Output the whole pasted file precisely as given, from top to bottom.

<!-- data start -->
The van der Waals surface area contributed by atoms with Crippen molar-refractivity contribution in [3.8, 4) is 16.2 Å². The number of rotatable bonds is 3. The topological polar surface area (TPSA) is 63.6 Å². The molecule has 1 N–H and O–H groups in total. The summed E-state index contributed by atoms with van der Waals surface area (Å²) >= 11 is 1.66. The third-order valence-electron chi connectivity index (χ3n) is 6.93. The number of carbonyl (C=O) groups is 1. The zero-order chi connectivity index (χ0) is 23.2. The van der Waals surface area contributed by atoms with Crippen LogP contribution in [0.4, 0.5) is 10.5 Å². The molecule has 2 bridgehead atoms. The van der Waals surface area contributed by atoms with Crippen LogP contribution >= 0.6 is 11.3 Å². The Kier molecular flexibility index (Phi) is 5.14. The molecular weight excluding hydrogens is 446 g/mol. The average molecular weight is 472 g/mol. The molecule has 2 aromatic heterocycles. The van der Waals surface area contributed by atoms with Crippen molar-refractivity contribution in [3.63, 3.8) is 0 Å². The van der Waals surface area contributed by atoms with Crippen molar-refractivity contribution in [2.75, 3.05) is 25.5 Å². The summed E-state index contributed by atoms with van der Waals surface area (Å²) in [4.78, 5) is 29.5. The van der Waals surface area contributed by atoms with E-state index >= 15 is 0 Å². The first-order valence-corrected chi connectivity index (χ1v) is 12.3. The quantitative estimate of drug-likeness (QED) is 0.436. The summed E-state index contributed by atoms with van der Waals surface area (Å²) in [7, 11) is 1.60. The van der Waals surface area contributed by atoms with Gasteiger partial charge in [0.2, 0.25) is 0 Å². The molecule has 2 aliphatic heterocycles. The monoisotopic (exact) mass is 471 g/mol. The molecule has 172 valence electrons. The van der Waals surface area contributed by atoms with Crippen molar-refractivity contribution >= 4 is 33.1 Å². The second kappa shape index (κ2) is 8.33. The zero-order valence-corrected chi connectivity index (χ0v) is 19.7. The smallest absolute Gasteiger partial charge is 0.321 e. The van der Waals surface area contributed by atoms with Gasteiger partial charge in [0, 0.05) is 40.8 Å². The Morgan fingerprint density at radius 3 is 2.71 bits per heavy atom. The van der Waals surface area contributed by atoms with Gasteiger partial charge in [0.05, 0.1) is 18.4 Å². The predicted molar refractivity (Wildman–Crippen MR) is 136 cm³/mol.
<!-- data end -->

The van der Waals surface area contributed by atoms with Crippen molar-refractivity contribution in [3.8, 4) is 16.2 Å². The number of rotatable bonds is 3. The topological polar surface area (TPSA) is 63.6 Å². The molecule has 1 N–H and O–H groups in total. The summed E-state index contributed by atoms with van der Waals surface area (Å²) >= 11 is 1.66. The third-order valence-electron chi connectivity index (χ3n) is 6.93. The number of carbonyl (C=O) groups is 1. The zero-order chi connectivity index (χ0) is 23.2. The van der Waals surface area contributed by atoms with Crippen LogP contribution in [0.4, 0.5) is 10.5 Å². The molecule has 2 bridgehead atoms. The van der Waals surface area contributed by atoms with Crippen LogP contribution >= 0.6 is 11.3 Å². The Kier molecular flexibility index (Phi) is 5.14. The molecular weight excluding hydrogens is 446 g/mol. The average molecular weight is 472 g/mol. The molecule has 2 aromatic heterocycles. The van der Waals surface area contributed by atoms with Crippen molar-refractivity contribution in [3.63, 3.8) is 0 Å². The van der Waals surface area contributed by atoms with Crippen molar-refractivity contribution in [2.75, 3.05) is 25.5 Å². The summed E-state index contributed by atoms with van der Waals surface area (Å²) in [4.78, 5) is 29.5. The van der Waals surface area contributed by atoms with E-state index >= 15 is 0 Å². The first-order valence-corrected chi connectivity index (χ1v) is 12.3. The quantitative estimate of drug-likeness (QED) is 0.436. The summed E-state index contributed by atoms with van der Waals surface area (Å²) in [7, 11) is 1.60. The van der Waals surface area contributed by atoms with Gasteiger partial charge in [0.2, 0.25) is 0 Å². The molecule has 2 aliphatic heterocycles. The monoisotopic (exact) mass is 471 g/mol. The molecule has 172 valence electrons. The van der Waals surface area contributed by atoms with Crippen molar-refractivity contribution >= 4 is 33.1 Å². The second kappa shape index (κ2) is 8.33. The zero-order valence-corrected chi connectivity index (χ0v) is 19.7. The smallest absolute Gasteiger partial charge is 0.321 e. The van der Waals surface area contributed by atoms with Gasteiger partial charge in [0, 0.05) is 40.8 Å². The Morgan fingerprint density at radius 3 is 2.71 bits per heavy atom. The van der Waals surface area contributed by atoms with Gasteiger partial charge in [0.05, 0.1) is 18.4 Å². The predicted molar refractivity (Wildman–Crippen MR) is 136 cm³/mol.